CREEPY-CRAWLIES give me the heebie-jeebies. They say it is the mild autumn weather that is responsible for the huge wolf spider in my bath tub the other morning. And when I say big, I mean the size of a small cat. Well, it was in my mind.
It took me a good 30 minutes of procrastination to finally get a glass and a piece of paper and to return it to the garden. And it probably took another 30 minutes for my heart rate to return to normal!
Yet, put me under water and I find similarly sized creepy-crawlies top of my list of must-sees.
Shrimps, in particular, are a favourite with underwater photographers, not in small part because of their huge diversity in tropical waters. They are an inexhaustible photographic resource.
To name a few: we can shoot the variety of intricately patterned and ornate marbled shrimps. Or aim our lenses at commensal shrimps living on crinoids, anemones, corals, seafans, starfish, sea-cucumbers, nudibranchs or even in holes in the sand with partner gobies.
Then there are numerous cleaning shrimps, strangely shaped species such as the sawblade and Donald Duck shrimps, and beautifully patterned creatures like the harlequin, emperor, bumblebee and tiger shrimps.
And I must mention the miniscule hairy shrimp, to which underwater photographers get addicted once they find pygmy seahorses too easy!
However, despite there being so many shrimp stories to tell with our cameras, they are not naturally the most photogenic species.
Shrimps are decapod crustaceans, which means that they have 10 walking legs sticking out at all angles.
But this is only the start of their scruffy appearance. They also have a host of other appendages, including a similar number of swimming legs beneath their abdomen and then a bunch of antennae sticking out the front. Oh, and if that isn’t enough, their eyes are usually on stalks.
In short, shrimps are a mess, so to produce compelling images we have to be as tidy as possible photographically. I’ll explain.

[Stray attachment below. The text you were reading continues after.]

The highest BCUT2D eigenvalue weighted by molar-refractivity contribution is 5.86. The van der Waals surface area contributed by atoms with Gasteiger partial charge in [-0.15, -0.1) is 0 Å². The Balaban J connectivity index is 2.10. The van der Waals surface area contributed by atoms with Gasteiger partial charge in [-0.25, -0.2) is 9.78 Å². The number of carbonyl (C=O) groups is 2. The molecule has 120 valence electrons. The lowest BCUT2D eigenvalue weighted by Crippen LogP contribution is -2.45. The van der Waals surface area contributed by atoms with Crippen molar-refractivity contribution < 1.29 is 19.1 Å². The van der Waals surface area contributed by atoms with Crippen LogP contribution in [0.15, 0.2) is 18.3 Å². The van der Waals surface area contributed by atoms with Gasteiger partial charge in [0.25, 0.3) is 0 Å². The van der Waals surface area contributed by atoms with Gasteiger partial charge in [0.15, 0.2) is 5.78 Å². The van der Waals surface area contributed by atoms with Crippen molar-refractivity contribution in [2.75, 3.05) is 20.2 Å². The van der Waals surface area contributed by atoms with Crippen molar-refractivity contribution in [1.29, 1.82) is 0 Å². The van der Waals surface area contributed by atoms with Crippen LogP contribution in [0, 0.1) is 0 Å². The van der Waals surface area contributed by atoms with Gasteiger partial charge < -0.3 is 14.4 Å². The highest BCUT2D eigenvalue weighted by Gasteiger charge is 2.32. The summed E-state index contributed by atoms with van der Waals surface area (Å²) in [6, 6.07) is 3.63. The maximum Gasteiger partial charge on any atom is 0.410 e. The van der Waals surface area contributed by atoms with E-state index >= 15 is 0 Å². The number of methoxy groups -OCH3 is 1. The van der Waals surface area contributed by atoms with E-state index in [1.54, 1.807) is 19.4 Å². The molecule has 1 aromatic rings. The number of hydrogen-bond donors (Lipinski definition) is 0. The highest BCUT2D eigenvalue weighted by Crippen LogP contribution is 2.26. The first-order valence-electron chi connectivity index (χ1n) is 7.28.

A MESSY SHRIMP on a messy background unsurprisingly yields a messy photo. The subject gets lost in the background and the photo fails.
So when we find a shrimp, we have to think about how to get a clean image. There are a few options.
The simplest is to search for a shrimp that is sitting up on top of the reef, so that we can frame it against open water and make it stand out against a clean black background. Unfortunately, shrimps have many predators, so rarely climb up into such exposed positions.
If you will excuse the Bantin-esque name-dropping, last week I was chatting about my photography to a keen diver called Kate, although I was using her more formal title of HRH the Duchess of Cambridge!
She was telling me that she loves night dives because the colours look so intense in the torch-beam, and all the smaller creatures come out.
And the wife of BSAC’s President (Prince William) is completely right. Fish are the main predators of shrimps, and the best time to find shrimps out and posing in good positions is under the cover of darkness.
Selective lighting can also help us to isolate messy subjects when they’re not posing perfectly. I often photograph shrimps with a single snooted strobe aimed down from above, to light them and not the background.